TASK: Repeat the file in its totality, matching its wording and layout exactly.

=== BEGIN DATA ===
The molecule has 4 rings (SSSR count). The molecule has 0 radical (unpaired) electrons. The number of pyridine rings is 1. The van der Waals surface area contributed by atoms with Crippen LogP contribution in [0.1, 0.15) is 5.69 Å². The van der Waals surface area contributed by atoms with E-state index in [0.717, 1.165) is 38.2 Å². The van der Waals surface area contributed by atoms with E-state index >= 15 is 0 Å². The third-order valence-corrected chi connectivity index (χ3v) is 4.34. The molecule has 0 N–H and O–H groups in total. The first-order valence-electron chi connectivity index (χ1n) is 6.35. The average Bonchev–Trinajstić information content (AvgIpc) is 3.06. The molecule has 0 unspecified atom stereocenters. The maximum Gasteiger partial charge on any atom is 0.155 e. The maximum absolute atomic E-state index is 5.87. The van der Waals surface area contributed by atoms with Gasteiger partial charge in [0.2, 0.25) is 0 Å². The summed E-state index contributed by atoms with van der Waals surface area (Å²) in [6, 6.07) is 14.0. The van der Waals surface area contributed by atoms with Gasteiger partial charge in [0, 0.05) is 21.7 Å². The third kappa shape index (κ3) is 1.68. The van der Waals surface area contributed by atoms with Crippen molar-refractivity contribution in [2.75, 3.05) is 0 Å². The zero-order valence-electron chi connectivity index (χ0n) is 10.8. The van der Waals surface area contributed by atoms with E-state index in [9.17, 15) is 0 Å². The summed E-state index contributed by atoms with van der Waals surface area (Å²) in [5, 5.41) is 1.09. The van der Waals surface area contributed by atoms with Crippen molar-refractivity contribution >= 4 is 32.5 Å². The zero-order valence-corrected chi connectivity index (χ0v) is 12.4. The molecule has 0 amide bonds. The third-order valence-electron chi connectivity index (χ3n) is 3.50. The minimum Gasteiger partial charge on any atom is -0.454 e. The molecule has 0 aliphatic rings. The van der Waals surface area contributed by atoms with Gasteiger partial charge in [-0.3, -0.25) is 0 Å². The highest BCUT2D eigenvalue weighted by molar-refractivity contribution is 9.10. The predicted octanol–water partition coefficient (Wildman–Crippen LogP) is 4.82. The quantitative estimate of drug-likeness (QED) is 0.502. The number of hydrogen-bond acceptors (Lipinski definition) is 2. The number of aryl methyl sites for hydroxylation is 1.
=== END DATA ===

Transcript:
The molecule has 4 rings (SSSR count). The molecule has 0 radical (unpaired) electrons. The number of pyridine rings is 1. The van der Waals surface area contributed by atoms with Crippen LogP contribution in [0.1, 0.15) is 5.69 Å². The van der Waals surface area contributed by atoms with E-state index in [0.717, 1.165) is 38.2 Å². The van der Waals surface area contributed by atoms with E-state index >= 15 is 0 Å². The third-order valence-corrected chi connectivity index (χ3v) is 4.34. The molecule has 0 N–H and O–H groups in total. The first-order valence-electron chi connectivity index (χ1n) is 6.35. The average Bonchev–Trinajstić information content (AvgIpc) is 3.06. The molecule has 0 unspecified atom stereocenters. The maximum Gasteiger partial charge on any atom is 0.155 e. The maximum absolute atomic E-state index is 5.87. The van der Waals surface area contributed by atoms with Gasteiger partial charge in [0.2, 0.25) is 0 Å². The summed E-state index contributed by atoms with van der Waals surface area (Å²) in [6, 6.07) is 14.0. The van der Waals surface area contributed by atoms with Gasteiger partial charge in [0, 0.05) is 21.7 Å². The third kappa shape index (κ3) is 1.68. The van der Waals surface area contributed by atoms with Crippen molar-refractivity contribution in [2.75, 3.05) is 0 Å². The zero-order valence-electron chi connectivity index (χ0n) is 10.8. The van der Waals surface area contributed by atoms with E-state index in [9.17, 15) is 0 Å². The summed E-state index contributed by atoms with van der Waals surface area (Å²) in [5, 5.41) is 1.09. The van der Waals surface area contributed by atoms with Crippen molar-refractivity contribution >= 4 is 32.5 Å². The zero-order valence-corrected chi connectivity index (χ0v) is 12.4. The molecule has 0 amide bonds. The third-order valence-electron chi connectivity index (χ3n) is 3.50. The minimum Gasteiger partial charge on any atom is -0.454 e. The molecule has 0 aliphatic rings. The van der Waals surface area contributed by atoms with Gasteiger partial charge in [-0.3, -0.25) is 0 Å². The highest BCUT2D eigenvalue weighted by molar-refractivity contribution is 9.10. The predicted octanol–water partition coefficient (Wildman–Crippen LogP) is 4.82. The quantitative estimate of drug-likeness (QED) is 0.502. The number of hydrogen-bond acceptors (Lipinski definition) is 2. The number of aryl methyl sites for hydroxylation is 1.